Lithium-ion batteries are amazing. Their energy density is significantly greater than that of carbon-zinc, alkaline, or NiMH batteries. For this reason, they're the standard energy source for cell phones, laptops, tablet computers, electric cars, and, most recently, Dreamliners. When energy density is a must, then a li-ion battery may be the only practical option. For example, my fleet of three quadcopters simply wouldn't make it off the ground with bulkier and heavier lead-acid or NiMH batteries.
After investing in a smart li-ion charger — check out towerhobbies.com and xheli.com — I converted my floor sharks (carpet roamers and crawler robots) to compact, lightweight 3.7V li-ion cells. I've had good luck with SparkFun's li-ion USB charger and 850 mAh battery combination. If you opt for a low voltage overhaul, then you'll have to consider replacing 5V microcontrollers and sensors with 3.3V versions.
Although most consumer li-ion batteries include builtin protection against over-voltage, over-current, and minimum voltage, this protection doesn't guarantee safety. Most of the fires and explosions associated with li-ion batteries — whether in laptops, cars, or planes — occur during the charging cycle. Lithium-ion batteries are prone to thermal runaway. In this positive feedback scenario, when cells overheat due to over-charging, the elevated temperature speeds the chemical reaction in the cell which releases more energy as heat, and so on.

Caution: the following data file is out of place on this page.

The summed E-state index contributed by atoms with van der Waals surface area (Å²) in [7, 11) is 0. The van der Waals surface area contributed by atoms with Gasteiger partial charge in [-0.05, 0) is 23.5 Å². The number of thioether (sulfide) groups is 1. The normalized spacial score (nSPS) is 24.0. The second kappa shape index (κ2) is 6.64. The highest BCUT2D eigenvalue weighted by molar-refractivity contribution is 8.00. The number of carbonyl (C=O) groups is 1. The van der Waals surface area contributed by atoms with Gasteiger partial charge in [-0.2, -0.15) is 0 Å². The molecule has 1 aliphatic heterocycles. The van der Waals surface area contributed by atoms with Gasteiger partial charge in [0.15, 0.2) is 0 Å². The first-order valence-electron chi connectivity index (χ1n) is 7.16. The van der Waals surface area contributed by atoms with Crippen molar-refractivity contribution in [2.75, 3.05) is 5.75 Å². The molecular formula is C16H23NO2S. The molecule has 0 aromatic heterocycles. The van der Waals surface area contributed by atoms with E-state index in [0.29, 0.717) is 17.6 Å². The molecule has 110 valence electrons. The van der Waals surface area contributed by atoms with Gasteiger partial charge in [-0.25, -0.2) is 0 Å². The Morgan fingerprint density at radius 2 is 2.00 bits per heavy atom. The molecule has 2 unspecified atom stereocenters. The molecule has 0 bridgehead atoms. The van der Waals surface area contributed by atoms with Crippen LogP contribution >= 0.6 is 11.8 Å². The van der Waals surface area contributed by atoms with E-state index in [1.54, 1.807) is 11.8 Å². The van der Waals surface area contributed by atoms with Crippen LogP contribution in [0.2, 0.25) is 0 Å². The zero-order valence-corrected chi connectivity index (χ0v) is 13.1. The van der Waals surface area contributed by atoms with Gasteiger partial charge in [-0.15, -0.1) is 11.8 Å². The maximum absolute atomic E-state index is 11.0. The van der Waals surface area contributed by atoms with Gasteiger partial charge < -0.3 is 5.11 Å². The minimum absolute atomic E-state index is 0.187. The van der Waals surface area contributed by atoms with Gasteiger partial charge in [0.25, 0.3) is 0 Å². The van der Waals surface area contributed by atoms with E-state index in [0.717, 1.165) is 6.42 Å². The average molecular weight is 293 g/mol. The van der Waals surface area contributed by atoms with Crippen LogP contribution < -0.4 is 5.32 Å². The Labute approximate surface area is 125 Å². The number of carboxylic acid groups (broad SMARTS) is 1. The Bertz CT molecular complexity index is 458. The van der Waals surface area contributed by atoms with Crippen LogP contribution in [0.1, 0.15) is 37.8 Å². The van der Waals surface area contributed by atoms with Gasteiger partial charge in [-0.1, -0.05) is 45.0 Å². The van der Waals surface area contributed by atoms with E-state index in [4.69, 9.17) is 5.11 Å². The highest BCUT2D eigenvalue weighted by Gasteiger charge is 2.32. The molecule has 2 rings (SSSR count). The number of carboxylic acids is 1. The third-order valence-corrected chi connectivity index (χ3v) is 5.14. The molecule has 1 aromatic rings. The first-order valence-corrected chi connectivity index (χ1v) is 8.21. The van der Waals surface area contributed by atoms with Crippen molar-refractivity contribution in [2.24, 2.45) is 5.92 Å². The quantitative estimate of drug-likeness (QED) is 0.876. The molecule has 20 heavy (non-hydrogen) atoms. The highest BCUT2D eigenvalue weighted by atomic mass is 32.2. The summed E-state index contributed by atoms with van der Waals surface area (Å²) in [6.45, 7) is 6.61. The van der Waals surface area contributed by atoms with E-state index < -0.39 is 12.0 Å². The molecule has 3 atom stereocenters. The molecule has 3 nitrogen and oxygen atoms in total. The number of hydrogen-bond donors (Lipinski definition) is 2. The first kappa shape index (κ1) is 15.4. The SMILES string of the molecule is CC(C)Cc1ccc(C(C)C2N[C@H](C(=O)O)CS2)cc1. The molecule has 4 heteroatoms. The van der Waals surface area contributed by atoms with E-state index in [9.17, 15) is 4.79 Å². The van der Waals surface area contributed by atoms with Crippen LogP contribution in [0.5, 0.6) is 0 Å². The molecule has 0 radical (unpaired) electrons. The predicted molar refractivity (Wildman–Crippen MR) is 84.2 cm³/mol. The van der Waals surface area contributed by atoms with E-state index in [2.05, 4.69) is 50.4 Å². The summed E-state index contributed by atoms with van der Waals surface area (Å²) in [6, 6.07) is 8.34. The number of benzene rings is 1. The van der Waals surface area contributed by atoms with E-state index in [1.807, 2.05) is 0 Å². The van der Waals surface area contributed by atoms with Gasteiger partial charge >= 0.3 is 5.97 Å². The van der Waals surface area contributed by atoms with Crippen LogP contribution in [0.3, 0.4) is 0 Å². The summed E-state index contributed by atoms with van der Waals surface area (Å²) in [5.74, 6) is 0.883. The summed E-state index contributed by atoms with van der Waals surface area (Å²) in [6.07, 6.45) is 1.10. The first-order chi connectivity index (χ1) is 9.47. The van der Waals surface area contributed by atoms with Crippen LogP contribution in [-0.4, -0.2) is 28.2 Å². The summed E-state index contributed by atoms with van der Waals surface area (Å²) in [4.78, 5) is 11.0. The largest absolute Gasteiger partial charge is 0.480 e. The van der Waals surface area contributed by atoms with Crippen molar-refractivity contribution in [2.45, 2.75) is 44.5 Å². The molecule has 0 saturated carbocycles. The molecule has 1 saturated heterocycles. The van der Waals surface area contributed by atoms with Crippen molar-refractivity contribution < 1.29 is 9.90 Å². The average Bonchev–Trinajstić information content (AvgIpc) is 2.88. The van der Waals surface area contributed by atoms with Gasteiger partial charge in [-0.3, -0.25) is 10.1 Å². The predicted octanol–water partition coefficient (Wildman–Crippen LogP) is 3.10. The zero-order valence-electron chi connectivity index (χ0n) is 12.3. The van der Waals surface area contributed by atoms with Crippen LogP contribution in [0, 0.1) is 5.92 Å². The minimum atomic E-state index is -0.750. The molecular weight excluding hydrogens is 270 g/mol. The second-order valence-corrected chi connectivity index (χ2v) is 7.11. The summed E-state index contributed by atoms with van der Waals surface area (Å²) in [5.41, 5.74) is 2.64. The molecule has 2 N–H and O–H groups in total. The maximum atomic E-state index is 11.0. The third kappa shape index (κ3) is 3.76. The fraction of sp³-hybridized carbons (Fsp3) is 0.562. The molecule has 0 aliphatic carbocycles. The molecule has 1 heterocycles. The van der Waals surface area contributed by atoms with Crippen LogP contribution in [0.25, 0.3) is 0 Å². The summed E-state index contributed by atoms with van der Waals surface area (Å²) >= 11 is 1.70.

The best-case scenario — which typically occurs with smaller, low-capacity li-ion cells — is for the battery to exhaust itself and cool down. Other possible outcomes range from a slow, controlled meltdown of the battery to a more spectacular explosion accompanied by flames. Given the potential for smoke damage and fire, I had to modify my casual routine of dropping NiCd or NiMh cells into a charger and then checking on them hours later. Now, I charge the cells on a metal desktop, in plain sight, and only when I'm working in my shop. In addition, when I'm charging a battery larger than about 4 Ah, I put the battery in a fireproof safety sack (about $5). Finally, I store the cells in a metal drawer with ventilation holes in the sides and back.
I admit that I'm a little more casual with the micro li-ion batteries rated at less than 100 mAh. Even so, I store them in the same metal drawer that I use for the large bricks.
The bottom line is that when working with li-ion, you should respect the tradeoff of safety versus increased energy density. If and when you decide to make the move to li-ion, invest in a good charger. Or, better yet, build one. If you have a good bench DC power supply or even a wall wart, then all you need is a smart regulator circuit — an excellent weekend project. NV